Recently, Mexico has been focused on bringing in high-budget productions to boost its economy. Mexican Film Commission Coordinator Carla Raygoza reports that an Incentives Program for the “High-Impact” Film and Audiovisual Industry was launched in March 2010. “The program is a compliment to existing policies aimed at boosting and strengthening the film and audiovisual industry in Mexico,” says Raygoza. “It is a comprehensive, three-pronged support mechanism.”
The first part of the program is a specialized Service Platform that includes all of the federal-level government agencies involved with the film and audiovisual industry at one point or another. This will make the process of obtaining the corresponding permits more efficient, and productions will have the advantage of having a go-to official in each agency. This service will be available for all types of productions, regardless of budget and nationality. The second part states that non-Mexican productions are entitled to apply for a value-added tax (VAT) return at the end of their shoot. Paid VAT in Mexico is of 11 percent in the border region and of 16 percent in the rest of the country. This fiscal incentive is available for all types of productions regardless of budget. The third part offers direct financial reimbursements of up to 7.5 percent of the Mexican spend. This is available for film and audiovisual projects with a minimum spend in Mexico of 70 million pesos ($5.5 million) in production costs or 20 million pesos ($1.5 million) in postproduction. A combination of production and postproduction costs may be applicable, in which case the minimum will be of 70 million pesos.
“In order to calculate the financial incentive, the VAT will come into play,” explains Raygoza. “Not all Mexican expenses are subject to VAT or VAT only. Usually, the VAT return will represent approximately 10 to 12 percent of the total qualifying expenses. The sum of both the fiscal and financial incentives will be capped at 17.5 percent of the Mexican spend. Therefore, the difference between the VAT return and the 17.5-percent cap will come in the form of a cash rebate from an independent fund managed by ProMéxico, the federal government institution in charge of attracting foreign investment to our country.”
According to Raygoza, the Fund ProAudiovisual (the official name of the program for the financial reimbursement for high-impact projects) started with $10 million that’s set to increase gradually, depending on demand, to up to $40 million per year. “So far, there are four film productions looking to qualify,” she says. “If and when approved, they would take collectively close to $4 million, leaving still $6 million for the rest of the year and the first quarter of 2011.”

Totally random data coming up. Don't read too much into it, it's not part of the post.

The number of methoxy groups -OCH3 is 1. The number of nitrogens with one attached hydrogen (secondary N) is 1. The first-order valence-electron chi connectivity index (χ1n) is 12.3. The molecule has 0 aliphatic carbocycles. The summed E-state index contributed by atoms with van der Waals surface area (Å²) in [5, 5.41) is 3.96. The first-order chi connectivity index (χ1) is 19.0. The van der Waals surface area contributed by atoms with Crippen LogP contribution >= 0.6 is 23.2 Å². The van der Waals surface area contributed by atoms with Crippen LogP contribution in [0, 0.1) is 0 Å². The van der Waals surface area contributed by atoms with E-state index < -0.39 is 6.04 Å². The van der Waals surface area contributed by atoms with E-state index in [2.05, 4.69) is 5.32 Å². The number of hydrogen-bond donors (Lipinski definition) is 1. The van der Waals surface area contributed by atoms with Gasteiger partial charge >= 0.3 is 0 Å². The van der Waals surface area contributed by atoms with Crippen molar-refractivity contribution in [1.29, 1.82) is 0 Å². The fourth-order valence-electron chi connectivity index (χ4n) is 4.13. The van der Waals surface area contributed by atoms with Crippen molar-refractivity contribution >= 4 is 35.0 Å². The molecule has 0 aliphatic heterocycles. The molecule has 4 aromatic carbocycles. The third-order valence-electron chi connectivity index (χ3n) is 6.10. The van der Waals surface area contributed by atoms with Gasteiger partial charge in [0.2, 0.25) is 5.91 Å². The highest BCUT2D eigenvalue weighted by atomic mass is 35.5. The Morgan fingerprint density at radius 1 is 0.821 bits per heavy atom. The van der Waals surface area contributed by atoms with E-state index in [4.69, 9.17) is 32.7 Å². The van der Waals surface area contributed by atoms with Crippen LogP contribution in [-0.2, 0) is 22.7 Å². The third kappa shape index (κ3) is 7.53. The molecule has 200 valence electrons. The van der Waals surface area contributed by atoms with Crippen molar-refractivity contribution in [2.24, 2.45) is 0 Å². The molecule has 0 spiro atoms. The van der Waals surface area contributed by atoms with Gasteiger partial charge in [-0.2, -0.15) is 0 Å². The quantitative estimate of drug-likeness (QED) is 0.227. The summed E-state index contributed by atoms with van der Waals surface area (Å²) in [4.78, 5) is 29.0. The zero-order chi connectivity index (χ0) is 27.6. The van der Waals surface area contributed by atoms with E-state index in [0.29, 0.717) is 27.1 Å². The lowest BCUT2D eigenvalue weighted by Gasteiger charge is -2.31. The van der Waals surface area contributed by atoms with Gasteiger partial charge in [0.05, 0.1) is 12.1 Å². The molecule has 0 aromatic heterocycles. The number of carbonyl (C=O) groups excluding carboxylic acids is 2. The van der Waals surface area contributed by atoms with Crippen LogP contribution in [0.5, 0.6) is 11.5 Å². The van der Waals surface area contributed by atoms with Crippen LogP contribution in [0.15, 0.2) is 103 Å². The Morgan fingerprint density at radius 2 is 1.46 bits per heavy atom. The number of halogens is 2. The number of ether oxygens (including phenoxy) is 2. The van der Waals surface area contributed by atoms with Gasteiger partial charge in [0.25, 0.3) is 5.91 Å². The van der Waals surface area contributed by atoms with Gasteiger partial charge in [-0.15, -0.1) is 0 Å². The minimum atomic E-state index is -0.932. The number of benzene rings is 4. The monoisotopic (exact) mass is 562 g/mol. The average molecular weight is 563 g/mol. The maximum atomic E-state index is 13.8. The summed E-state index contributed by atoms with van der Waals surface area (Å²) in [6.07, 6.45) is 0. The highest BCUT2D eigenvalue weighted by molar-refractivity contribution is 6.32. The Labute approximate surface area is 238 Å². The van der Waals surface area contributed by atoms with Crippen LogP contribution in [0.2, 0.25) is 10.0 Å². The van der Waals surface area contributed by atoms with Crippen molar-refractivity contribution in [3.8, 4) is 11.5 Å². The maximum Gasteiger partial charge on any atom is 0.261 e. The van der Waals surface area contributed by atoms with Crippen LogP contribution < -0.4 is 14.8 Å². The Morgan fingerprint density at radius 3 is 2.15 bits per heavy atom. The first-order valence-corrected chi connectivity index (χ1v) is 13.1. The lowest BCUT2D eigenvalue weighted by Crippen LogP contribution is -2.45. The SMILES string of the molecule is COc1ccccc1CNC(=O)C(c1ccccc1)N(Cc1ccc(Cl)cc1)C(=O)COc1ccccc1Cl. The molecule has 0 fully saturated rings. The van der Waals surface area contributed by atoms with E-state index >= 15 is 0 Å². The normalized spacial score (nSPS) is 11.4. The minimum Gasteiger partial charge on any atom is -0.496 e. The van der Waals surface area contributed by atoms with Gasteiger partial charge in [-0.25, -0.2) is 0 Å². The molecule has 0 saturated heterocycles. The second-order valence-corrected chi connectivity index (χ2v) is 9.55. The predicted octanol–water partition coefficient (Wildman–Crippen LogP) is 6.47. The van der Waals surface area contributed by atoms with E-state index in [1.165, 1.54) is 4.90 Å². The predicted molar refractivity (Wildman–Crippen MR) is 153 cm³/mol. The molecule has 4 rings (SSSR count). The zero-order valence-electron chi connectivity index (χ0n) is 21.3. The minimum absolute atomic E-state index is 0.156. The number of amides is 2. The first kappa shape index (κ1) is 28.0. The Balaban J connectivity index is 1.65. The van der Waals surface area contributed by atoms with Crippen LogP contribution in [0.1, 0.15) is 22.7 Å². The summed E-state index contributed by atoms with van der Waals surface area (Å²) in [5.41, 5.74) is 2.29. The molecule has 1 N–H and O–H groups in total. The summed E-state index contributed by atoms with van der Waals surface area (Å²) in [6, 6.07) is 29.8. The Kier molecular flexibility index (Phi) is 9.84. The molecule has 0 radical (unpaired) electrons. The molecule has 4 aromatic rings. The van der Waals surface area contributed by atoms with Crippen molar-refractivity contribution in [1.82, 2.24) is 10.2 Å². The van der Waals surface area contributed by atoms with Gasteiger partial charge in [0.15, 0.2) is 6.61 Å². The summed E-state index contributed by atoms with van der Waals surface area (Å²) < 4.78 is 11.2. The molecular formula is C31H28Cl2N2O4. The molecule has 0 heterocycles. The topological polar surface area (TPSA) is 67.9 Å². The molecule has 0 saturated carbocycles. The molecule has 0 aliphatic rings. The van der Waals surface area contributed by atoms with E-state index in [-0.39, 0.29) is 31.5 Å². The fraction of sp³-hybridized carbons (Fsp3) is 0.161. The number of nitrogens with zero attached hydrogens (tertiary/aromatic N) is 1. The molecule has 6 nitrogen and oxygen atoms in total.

It appears that Mexico’s efforts are paying off, and, according to Raygoza, 2010 has already surpassed expectations. “In 2009 we had no foreign feature films, whereas 2010 will end with at least four, each spending over $10 million in Mexico,” she notes. “We have enough experienced and talented crew to support three major Hollywood films at the same time, plus all 70 Mexican productions happening in Mexico annually. Most of the crew has trained in U.S. studio movies, so the work ethics and discipline are similar, and the quality of the work Mexicans do in films is hailed by the industry as one of the best.”
Panama has also been working hard to improve its production incentive law. “The Panama Film Commission has been working since late May of 2010 on redrafting the current Film Law Number 36 of 2007 along with film and audiovisual industry representatives from both the government and private sector,” says Laura Emerick, relations manager for the Panama Film Commission. “We are working to include better incentives and benefits for both filmmakers and companies interested in donating and sponsoring the film and audiovisual industry; establish less bureaucracy for the entire filmmaking process; as well as restructure the current industry so that there is a fully integrated, one-stop shop for the film and audiovisual industry by centralizing all of the head film and audiovisual offices. Other aspects discussed include the possible formation of a Cinematheque that would rescue, archive and exhibit local film and audiovisual projects, created with the aim of collaborating with organizations such as UNESCO and the International Federation of Film Archives [FIAF].”
According to Emerick, this redrafted film law is now being examined by the Ministry of Commerce and Industry’s legal team, which will work with the Ministry of Economy and Finance to evaluate the viability of the new fiscal incentives. “It will shortly be introduced for debate to the National Assembly by the Minister of Commerce and Industry Roberto Henriquez, and will hopefully be enacted by next year 2011,” reports Emerick. “Panama is a U.S. dollar-based economy and the film industry alone generated approximately $11 million in revenue in 2009. It is projected to exceed this figure in 2010 at an estimated value of $16 million USD.”